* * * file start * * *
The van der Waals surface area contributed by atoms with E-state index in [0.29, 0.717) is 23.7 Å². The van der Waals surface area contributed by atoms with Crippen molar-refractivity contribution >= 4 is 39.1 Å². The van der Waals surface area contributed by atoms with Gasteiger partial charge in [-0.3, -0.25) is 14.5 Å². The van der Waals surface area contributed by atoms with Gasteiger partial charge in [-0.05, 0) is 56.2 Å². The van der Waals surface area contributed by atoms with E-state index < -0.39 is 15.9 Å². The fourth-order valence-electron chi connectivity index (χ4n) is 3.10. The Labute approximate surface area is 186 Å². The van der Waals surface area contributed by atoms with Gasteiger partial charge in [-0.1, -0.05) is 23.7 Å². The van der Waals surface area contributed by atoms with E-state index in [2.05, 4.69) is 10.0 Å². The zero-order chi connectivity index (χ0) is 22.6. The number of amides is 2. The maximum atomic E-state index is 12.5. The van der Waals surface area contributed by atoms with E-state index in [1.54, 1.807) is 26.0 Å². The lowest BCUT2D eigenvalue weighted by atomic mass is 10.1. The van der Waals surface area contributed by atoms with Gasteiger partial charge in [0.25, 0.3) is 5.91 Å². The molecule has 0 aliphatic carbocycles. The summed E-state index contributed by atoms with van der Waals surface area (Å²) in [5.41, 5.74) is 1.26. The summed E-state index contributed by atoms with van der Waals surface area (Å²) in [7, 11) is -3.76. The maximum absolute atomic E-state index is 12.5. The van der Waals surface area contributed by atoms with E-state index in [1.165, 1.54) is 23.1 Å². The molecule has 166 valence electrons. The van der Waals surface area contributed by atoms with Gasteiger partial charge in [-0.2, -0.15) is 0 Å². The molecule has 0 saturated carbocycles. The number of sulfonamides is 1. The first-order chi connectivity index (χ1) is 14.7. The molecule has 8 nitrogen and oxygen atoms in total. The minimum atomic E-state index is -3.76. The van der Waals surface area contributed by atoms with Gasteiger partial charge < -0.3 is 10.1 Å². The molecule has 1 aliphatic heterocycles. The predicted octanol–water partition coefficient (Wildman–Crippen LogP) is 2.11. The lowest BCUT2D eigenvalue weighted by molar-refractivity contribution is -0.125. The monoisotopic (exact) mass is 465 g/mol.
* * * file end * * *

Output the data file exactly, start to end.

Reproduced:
The van der Waals surface area contributed by atoms with E-state index in [0.29, 0.717) is 23.7 Å². The van der Waals surface area contributed by atoms with Crippen molar-refractivity contribution >= 4 is 39.1 Å². The van der Waals surface area contributed by atoms with Gasteiger partial charge in [-0.3, -0.25) is 14.5 Å². The van der Waals surface area contributed by atoms with Gasteiger partial charge in [-0.05, 0) is 56.2 Å². The van der Waals surface area contributed by atoms with E-state index < -0.39 is 15.9 Å². The fourth-order valence-electron chi connectivity index (χ4n) is 3.10. The Labute approximate surface area is 186 Å². The van der Waals surface area contributed by atoms with Gasteiger partial charge in [-0.1, -0.05) is 23.7 Å². The van der Waals surface area contributed by atoms with E-state index in [2.05, 4.69) is 10.0 Å². The zero-order chi connectivity index (χ0) is 22.6. The number of amides is 2. The maximum atomic E-state index is 12.5. The van der Waals surface area contributed by atoms with E-state index in [1.54, 1.807) is 26.0 Å². The lowest BCUT2D eigenvalue weighted by atomic mass is 10.1. The van der Waals surface area contributed by atoms with Gasteiger partial charge in [0.25, 0.3) is 5.91 Å². The molecule has 0 aliphatic carbocycles. The summed E-state index contributed by atoms with van der Waals surface area (Å²) in [5.41, 5.74) is 1.26. The summed E-state index contributed by atoms with van der Waals surface area (Å²) in [7, 11) is -3.76. The maximum absolute atomic E-state index is 12.5. The van der Waals surface area contributed by atoms with E-state index in [1.165, 1.54) is 23.1 Å². The molecule has 166 valence electrons. The van der Waals surface area contributed by atoms with Gasteiger partial charge in [-0.2, -0.15) is 0 Å². The molecule has 0 saturated carbocycles. The number of sulfonamides is 1. The first-order chi connectivity index (χ1) is 14.7. The molecule has 8 nitrogen and oxygen atoms in total. The minimum atomic E-state index is -3.76. The van der Waals surface area contributed by atoms with Gasteiger partial charge < -0.3 is 10.1 Å². The molecule has 1 aliphatic heterocycles. The predicted octanol–water partition coefficient (Wildman–Crippen LogP) is 2.11. The lowest BCUT2D eigenvalue weighted by molar-refractivity contribution is -0.125. The monoisotopic (exact) mass is 465 g/mol.